Goose Island Brewery Yard Stock Pale Ale

A meticulously recreated 19th Century pale ale produced with the close involvement of beer historian Ron Pattinson? Yes please.

As with the Fuller’s Past Masters beers, there was never a moment’s doubt that we had to taste Goose Island Brewery Yard, but the talked-about price — £20 for a 750ml bottle — did give us a moment’s pause. Fortunately, when we asked around for where it could actually be bought (lots was given away as, essentially, marketing bling) we were pointed toward Clapton Craft who had it at a much more reasonable £12 a bottle. We ordered two, along with some other interesting stuff to justify the postage, intending to drink one now and leave the other for at least a couple of years.

Brewery Yard in the glass: beer foam.

First, putting aside matters of history, expectation and industry politics, how is it as a beer? The aroma is unmistakably ‘Bretty’, which is to say very like Orval. (It’s a different strain of Brettanomyces, apparently, but, until we’ve had more practice, the distinction seems lost on us.) There’s also something like hot sugar. In the glass, it looks like an extremely pretty bitter, at the burnished end of brown, topped of with a thick but loose head of white. The taste was remarkably interesting with, once again, Orval as the only real reference point: Brewery Yard is thinner, drier and lighter-bodied despite a higher ABV (8.4%). There was something wine-like about it — a suggestion of acidity, perhaps, or of fruit skins? There was also a strong brown sugar tang, as if a cube or two had been dissolved and stirred in. That’s a flavour we’ve come across before, in two of the Fuller’s Past Masters beers — 1966 Strong Ale and 1914 Strong X — and not one we’re all that keen on. So, as a beer, we didn’t love it wholeheartedly, and probably wouldn’t spend £12 on another bottle.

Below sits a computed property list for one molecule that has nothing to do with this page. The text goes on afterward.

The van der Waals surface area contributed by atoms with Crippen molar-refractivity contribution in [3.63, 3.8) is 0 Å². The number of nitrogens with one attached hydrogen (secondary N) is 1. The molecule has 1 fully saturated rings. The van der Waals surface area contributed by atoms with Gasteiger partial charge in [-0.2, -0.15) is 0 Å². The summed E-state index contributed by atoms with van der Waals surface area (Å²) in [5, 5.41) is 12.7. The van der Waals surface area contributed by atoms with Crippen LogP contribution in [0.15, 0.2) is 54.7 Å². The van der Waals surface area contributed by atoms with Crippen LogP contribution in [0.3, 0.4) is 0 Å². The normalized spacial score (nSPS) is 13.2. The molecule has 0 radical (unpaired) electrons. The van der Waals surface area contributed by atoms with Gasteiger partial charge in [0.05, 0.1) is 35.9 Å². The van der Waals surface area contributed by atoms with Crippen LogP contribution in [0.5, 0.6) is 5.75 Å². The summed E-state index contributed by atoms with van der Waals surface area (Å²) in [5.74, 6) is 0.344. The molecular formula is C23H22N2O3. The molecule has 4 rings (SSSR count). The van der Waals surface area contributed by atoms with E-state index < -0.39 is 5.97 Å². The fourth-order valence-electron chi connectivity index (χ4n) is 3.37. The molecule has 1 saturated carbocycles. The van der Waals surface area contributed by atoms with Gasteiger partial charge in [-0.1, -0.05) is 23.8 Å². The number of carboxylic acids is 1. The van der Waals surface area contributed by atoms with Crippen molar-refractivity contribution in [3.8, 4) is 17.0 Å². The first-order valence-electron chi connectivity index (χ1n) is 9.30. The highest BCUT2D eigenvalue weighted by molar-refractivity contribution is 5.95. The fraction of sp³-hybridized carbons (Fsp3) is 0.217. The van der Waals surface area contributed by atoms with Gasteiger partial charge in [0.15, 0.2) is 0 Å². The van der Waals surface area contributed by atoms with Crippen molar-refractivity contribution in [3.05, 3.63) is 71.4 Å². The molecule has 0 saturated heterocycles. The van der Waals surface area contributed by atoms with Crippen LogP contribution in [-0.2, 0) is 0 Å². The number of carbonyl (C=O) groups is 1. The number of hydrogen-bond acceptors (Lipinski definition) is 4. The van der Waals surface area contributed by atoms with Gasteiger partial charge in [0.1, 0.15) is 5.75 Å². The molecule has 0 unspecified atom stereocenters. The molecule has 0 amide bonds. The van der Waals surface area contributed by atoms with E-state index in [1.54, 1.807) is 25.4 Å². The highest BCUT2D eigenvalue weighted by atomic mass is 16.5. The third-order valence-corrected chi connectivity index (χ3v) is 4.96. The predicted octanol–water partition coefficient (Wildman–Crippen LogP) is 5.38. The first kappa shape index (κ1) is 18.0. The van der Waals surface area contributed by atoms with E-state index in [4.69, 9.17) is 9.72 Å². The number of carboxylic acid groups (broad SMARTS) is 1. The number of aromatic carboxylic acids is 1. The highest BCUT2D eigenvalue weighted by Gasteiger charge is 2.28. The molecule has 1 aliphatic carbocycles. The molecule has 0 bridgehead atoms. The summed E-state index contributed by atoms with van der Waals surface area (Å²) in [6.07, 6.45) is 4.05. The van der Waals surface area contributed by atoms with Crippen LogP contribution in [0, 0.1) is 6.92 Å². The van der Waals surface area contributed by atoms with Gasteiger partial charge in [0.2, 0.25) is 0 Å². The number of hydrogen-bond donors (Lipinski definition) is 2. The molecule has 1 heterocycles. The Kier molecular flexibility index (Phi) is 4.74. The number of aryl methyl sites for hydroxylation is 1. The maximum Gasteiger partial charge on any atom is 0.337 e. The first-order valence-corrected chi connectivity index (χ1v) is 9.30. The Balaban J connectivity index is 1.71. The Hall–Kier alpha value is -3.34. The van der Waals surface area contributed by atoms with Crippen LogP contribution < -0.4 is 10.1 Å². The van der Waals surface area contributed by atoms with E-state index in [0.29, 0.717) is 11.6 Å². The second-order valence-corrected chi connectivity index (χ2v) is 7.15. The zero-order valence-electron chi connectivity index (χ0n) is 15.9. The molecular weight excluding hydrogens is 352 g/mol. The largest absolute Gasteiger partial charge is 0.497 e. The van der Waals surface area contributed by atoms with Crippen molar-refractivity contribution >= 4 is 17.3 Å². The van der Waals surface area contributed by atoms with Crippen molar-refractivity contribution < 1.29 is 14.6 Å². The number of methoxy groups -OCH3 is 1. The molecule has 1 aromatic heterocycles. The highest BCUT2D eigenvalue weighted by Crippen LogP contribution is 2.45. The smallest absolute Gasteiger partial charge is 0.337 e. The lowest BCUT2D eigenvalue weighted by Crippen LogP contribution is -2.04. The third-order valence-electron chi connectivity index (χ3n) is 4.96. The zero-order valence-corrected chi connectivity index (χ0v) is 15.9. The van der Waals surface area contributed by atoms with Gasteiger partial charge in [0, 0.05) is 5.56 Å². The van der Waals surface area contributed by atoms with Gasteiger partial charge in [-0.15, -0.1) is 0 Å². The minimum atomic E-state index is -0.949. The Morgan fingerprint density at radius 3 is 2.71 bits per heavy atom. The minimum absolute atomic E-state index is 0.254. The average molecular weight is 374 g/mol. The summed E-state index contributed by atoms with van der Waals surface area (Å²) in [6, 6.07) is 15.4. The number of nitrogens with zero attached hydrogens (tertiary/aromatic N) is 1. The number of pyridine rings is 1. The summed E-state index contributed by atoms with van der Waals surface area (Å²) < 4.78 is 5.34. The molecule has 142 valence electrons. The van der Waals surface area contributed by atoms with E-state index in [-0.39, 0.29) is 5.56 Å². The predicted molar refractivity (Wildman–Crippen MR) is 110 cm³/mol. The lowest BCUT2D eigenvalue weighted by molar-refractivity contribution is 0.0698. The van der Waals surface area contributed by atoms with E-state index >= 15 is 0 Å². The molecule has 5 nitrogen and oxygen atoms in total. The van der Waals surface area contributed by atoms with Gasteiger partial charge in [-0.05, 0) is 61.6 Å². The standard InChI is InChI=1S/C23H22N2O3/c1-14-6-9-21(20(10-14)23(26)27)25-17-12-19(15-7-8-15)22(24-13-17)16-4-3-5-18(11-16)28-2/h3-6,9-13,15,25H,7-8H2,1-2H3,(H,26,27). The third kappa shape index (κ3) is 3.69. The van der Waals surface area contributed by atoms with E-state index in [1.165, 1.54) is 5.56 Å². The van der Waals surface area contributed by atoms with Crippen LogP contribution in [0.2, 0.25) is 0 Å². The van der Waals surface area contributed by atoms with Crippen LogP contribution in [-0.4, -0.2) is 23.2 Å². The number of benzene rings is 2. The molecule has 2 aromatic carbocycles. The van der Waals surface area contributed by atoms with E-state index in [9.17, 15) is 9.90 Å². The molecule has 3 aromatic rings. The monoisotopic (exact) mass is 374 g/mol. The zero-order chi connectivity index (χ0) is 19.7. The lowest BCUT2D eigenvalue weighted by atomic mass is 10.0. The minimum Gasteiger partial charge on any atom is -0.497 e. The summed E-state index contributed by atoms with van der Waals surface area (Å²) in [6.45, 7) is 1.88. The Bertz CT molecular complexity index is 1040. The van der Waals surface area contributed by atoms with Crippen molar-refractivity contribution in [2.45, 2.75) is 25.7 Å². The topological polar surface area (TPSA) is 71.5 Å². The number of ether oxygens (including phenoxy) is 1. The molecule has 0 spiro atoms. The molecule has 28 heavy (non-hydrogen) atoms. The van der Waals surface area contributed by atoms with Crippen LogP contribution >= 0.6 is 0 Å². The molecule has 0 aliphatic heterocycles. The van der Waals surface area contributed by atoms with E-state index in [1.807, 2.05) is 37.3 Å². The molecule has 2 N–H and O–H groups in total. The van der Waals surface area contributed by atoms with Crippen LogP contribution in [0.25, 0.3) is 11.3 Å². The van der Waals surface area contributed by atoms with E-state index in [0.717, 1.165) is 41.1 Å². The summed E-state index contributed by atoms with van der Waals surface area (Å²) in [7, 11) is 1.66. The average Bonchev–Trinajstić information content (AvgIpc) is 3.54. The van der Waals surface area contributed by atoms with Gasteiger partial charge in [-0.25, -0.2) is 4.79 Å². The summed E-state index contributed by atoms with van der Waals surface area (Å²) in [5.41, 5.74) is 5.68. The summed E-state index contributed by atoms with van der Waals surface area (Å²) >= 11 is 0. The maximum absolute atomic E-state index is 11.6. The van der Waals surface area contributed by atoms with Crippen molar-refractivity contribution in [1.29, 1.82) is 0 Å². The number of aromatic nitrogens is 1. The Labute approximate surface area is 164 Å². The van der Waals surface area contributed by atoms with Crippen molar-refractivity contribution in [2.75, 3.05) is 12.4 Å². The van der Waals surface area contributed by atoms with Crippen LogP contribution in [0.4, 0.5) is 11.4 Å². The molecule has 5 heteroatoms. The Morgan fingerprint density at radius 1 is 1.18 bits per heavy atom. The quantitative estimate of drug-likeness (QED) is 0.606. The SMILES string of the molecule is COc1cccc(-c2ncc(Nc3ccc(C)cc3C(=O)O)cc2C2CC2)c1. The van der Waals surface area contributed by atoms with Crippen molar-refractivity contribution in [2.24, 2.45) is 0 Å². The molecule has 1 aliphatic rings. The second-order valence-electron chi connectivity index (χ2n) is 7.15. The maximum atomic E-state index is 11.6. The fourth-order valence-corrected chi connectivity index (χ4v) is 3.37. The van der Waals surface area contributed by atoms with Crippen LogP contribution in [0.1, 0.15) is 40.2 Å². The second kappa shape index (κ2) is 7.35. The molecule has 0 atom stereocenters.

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Magical Mystery Pour #15: Durham Brewery Bombay 106

A 7% traditional English-style IPA designed to evoke the 19th Century? Yes please.

This is the second beer chosen for us by David Bishop (@beerdoodles — website here). He says: ‘Big boned and no nonsense. I think this will be a nice beer for you to share — 250mls each that will leave you checking the bottle for one or two more drops.’

A couple of years ago Durham Brewery was all the rage thanks in part, it seemed to us, to a certain generosity with samples for bloggers, Tweeters and raters. We had a few of their beers here and there and found that they ranged from decent (White Stout) to shoddy. So we were pleased at the opportunity to give them another go although our hopes weren’t high.

We bought our bottle from Beer Ritz at £4.02 for 500ml. It is bottle-conditioned and so, with our last messy Durham experience in mind, we kept it chilled. It actually poured beautifully, the yeast sticking to the bottom of the bottle through multiple dips, depositing a whipped-white head on a body a shade darker than standard lager. The aroma wasn’t huge but there was something fruity — peach-like, perhaps?

Durham Bombay in the glass.

The taste was, frankly, startling. It took us by surprise and left us momentarily disoriented. Then we got it: strawberries. Not mango or passion fruit or grapefruit or any of those other modern IPA navigation landmarks but soft, sweet English garden fruit. People sometimes talk about this as an off-flavour but we’ve always quite enjoyed it in, for example, the stronger BrewDog IPAs.

That was laid over a snappy Great British Bake Off background of biscuit and bread — wholesome stuff, though, with grains to chew on — followed by a solid but not overwhelming bitterness, with a slight seasoning saltiness.

The flavours seemed to unroll distinctly, checking and highlighting each other — it’s too sweet, no it’s not, or is it? Not so much balance as an energising back and forth. Stimulating.

Altogether, we liked it. It tasted absolutely English, old-fashioned without being mummified, and just boozy enough to feel like an adventure. The website tells us it’s all Maris Otter and Goldings so definitely the kind of beer the 1990s IPA revivers had in mind before C-hops took over.

So that’s Durham out of the sin bin and back on the worth-a-try list.

Magical Mystery Pour #14: Magic Rock Inhaler + Special Guest

This fourth round of Magical Mystery Pour was chosen for us by David Bishop, AKA @broadfordbrewer, AKA Beer Doodles (@beerdoodles), and kicks off with a new beer from Magic Rock.